Betulinic acid, a naturally occurring triterpene found in the bark of the white birch tree, has been demonstrated to induce programmed cell death with melanoma and certain neuroectodermal tumor cells. We demonstrate currently that treatment of cultured UISO-Mel-1 (human melanoma cells) with betulinic acid leads to the activation of p38 and stress activated protein kinase/c-Jun NH(2)-terminal kinase [widely accepted proapoptotic mitogen-activated protein kinases (MAPKs)] with no change in the phosphorylation of extracellular signal-regulated kinases (antiapoptotic MAPK). Moreover, these results support a link between the MAPKs and reactive oxygen species (ROS). As demonstrated previously, cells treated with betulinic acid generate ROS. Preincubation of cells with antioxidants blocks the process of programmed cell death, and prevents the phosphorylation of p38 and stress activated protein kinase/c-Jun NH(2)-terminal kinase. These data suggest that ROS act upstream of the MAPKs in the signaling pathway of betulinic acid. In addition to mediating these responses, treatment of cells with betulinic acid resulted in a gradual depolarization of mitochondrial membrane potential, a phenomenon established to contribute to the induction of programmed cell death. Interestingly, p38 was capable of partially modulating this perturbation, and investigations of mitochondria-associated apoptotic events indicate no involvement of known caspases. These data provide additional insight in regard to the mechanism by which betulinic acid induces programmed cell death in cultured human melanoma cells, and it likely that similar responses contribute to the antitumor effect mediated with human melanoma carried in athymic mice.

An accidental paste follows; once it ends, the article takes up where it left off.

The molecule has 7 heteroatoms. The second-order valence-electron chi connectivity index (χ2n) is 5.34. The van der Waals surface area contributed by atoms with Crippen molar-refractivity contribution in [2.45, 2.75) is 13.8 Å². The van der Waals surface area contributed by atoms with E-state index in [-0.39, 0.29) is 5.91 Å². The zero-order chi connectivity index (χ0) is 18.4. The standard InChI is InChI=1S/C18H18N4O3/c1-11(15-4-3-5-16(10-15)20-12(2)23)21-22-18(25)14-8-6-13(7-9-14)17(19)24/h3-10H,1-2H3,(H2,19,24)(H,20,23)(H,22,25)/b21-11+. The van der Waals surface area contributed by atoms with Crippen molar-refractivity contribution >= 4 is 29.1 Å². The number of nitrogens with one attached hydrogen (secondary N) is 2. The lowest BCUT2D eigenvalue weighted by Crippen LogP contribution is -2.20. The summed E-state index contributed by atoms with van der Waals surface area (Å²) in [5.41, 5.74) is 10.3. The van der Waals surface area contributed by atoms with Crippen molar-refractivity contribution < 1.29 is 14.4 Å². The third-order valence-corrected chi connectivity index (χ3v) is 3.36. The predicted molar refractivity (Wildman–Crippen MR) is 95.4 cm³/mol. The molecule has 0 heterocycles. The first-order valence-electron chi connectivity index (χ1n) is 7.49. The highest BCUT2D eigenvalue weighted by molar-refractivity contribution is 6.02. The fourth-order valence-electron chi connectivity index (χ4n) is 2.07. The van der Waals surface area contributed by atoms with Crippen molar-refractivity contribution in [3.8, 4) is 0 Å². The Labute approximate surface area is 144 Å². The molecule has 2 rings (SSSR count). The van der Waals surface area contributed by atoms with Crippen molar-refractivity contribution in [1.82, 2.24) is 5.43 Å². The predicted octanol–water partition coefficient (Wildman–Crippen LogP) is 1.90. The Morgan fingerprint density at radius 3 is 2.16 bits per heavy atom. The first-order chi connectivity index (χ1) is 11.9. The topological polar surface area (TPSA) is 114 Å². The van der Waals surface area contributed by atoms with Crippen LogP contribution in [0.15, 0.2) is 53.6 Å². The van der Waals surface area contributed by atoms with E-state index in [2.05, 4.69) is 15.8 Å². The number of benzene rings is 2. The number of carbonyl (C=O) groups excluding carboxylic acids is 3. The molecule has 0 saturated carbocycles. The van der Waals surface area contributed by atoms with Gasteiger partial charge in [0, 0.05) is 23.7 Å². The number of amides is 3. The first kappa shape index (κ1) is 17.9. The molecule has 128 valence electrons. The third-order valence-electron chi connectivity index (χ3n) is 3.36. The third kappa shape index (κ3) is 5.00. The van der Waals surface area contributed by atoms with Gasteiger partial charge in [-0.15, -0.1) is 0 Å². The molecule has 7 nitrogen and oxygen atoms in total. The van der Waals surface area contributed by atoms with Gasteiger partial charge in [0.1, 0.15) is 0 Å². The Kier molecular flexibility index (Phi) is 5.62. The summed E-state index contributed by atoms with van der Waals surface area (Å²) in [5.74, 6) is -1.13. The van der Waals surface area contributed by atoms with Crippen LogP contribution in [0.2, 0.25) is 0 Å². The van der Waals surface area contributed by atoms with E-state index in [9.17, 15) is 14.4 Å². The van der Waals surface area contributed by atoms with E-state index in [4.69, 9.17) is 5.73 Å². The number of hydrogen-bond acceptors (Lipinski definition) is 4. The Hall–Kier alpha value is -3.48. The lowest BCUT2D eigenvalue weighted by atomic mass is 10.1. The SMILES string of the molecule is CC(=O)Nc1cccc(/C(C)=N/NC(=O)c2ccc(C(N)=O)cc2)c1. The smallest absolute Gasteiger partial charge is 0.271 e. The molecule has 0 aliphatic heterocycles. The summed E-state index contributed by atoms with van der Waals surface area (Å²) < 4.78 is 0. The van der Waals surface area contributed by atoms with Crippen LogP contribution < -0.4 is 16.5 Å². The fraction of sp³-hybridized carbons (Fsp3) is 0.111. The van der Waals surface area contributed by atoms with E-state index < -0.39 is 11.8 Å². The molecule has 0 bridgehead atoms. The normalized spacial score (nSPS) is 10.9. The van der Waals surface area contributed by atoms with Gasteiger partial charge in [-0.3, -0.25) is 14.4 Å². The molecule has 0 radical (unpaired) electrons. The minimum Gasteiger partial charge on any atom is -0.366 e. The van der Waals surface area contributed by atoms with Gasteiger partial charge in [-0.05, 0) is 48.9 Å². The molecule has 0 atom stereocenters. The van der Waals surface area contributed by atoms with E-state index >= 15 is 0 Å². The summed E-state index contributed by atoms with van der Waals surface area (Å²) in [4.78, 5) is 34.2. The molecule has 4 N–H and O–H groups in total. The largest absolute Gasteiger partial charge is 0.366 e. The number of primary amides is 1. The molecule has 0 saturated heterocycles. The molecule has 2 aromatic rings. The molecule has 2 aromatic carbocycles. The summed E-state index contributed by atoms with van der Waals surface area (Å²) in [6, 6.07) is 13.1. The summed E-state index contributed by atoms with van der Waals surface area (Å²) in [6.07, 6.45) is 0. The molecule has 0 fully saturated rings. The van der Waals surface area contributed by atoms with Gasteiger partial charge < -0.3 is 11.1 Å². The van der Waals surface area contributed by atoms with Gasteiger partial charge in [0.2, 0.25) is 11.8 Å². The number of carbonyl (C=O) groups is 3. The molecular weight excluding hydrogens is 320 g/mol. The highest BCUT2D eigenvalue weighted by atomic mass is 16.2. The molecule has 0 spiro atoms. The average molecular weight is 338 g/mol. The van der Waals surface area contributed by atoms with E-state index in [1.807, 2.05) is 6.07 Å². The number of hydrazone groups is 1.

PMID: 12855667 [PubMed - indexed for MEDLINE]

 

[iii]

Bioorg Med Chem. 2005 May 16;13(10):3447-54.

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Synthesis of phthalates of betulinic acid and betulin with cytotoxic activity.